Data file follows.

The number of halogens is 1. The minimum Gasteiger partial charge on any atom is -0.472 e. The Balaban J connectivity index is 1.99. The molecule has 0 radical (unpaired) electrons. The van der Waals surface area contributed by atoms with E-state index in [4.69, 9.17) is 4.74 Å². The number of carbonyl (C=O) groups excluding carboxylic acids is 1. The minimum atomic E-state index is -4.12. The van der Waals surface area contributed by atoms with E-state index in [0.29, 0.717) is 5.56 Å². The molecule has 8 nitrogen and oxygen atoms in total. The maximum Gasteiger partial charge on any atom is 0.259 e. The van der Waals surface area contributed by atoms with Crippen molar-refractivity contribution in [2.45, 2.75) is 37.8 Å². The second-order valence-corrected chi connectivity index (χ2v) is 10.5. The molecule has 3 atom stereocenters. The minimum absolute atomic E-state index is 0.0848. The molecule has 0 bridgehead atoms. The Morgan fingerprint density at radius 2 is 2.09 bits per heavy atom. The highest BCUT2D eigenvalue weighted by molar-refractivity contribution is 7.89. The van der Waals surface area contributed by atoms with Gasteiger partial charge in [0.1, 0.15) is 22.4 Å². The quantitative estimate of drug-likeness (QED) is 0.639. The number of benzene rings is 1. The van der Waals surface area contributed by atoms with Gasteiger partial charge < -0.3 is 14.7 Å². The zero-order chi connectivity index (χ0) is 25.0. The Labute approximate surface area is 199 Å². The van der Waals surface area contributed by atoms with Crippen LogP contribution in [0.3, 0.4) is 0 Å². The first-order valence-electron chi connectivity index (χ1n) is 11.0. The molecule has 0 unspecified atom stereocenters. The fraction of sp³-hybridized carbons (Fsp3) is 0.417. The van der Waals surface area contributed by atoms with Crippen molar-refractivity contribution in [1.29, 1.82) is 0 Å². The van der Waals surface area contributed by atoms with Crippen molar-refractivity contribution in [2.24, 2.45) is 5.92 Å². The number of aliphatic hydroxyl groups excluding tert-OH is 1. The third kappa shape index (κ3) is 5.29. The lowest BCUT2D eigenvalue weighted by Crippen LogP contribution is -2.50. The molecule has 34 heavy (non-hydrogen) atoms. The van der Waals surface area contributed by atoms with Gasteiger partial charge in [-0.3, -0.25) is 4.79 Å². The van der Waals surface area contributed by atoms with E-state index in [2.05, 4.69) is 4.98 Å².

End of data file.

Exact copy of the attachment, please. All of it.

The number of halogens is 1. The minimum Gasteiger partial charge on any atom is -0.472 e. The Balaban J connectivity index is 1.99. The molecule has 0 radical (unpaired) electrons. The van der Waals surface area contributed by atoms with E-state index in [4.69, 9.17) is 4.74 Å². The number of carbonyl (C=O) groups excluding carboxylic acids is 1. The minimum atomic E-state index is -4.12. The van der Waals surface area contributed by atoms with E-state index in [0.29, 0.717) is 5.56 Å². The molecule has 8 nitrogen and oxygen atoms in total. The maximum Gasteiger partial charge on any atom is 0.259 e. The van der Waals surface area contributed by atoms with Crippen molar-refractivity contribution in [2.45, 2.75) is 37.8 Å². The second-order valence-corrected chi connectivity index (χ2v) is 10.5. The molecule has 3 atom stereocenters. The minimum absolute atomic E-state index is 0.0848. The molecule has 0 bridgehead atoms. The Morgan fingerprint density at radius 2 is 2.09 bits per heavy atom. The highest BCUT2D eigenvalue weighted by molar-refractivity contribution is 7.89. The van der Waals surface area contributed by atoms with Gasteiger partial charge in [0.1, 0.15) is 22.4 Å². The quantitative estimate of drug-likeness (QED) is 0.639. The number of benzene rings is 1. The van der Waals surface area contributed by atoms with Gasteiger partial charge < -0.3 is 14.7 Å². The zero-order chi connectivity index (χ0) is 25.0. The Labute approximate surface area is 199 Å². The van der Waals surface area contributed by atoms with Crippen LogP contribution in [0.3, 0.4) is 0 Å². The first-order valence-electron chi connectivity index (χ1n) is 11.0. The molecule has 0 unspecified atom stereocenters. The fraction of sp³-hybridized carbons (Fsp3) is 0.417. The van der Waals surface area contributed by atoms with Crippen molar-refractivity contribution in [1.29, 1.82) is 0 Å². The van der Waals surface area contributed by atoms with Crippen molar-refractivity contribution in [2.24, 2.45) is 5.92 Å². The number of aliphatic hydroxyl groups excluding tert-OH is 1. The third kappa shape index (κ3) is 5.29. The lowest BCUT2D eigenvalue weighted by Crippen LogP contribution is -2.50. The molecule has 34 heavy (non-hydrogen) atoms. The van der Waals surface area contributed by atoms with Gasteiger partial charge in [-0.3, -0.25) is 4.79 Å². The van der Waals surface area contributed by atoms with E-state index in [2.05, 4.69) is 4.98 Å².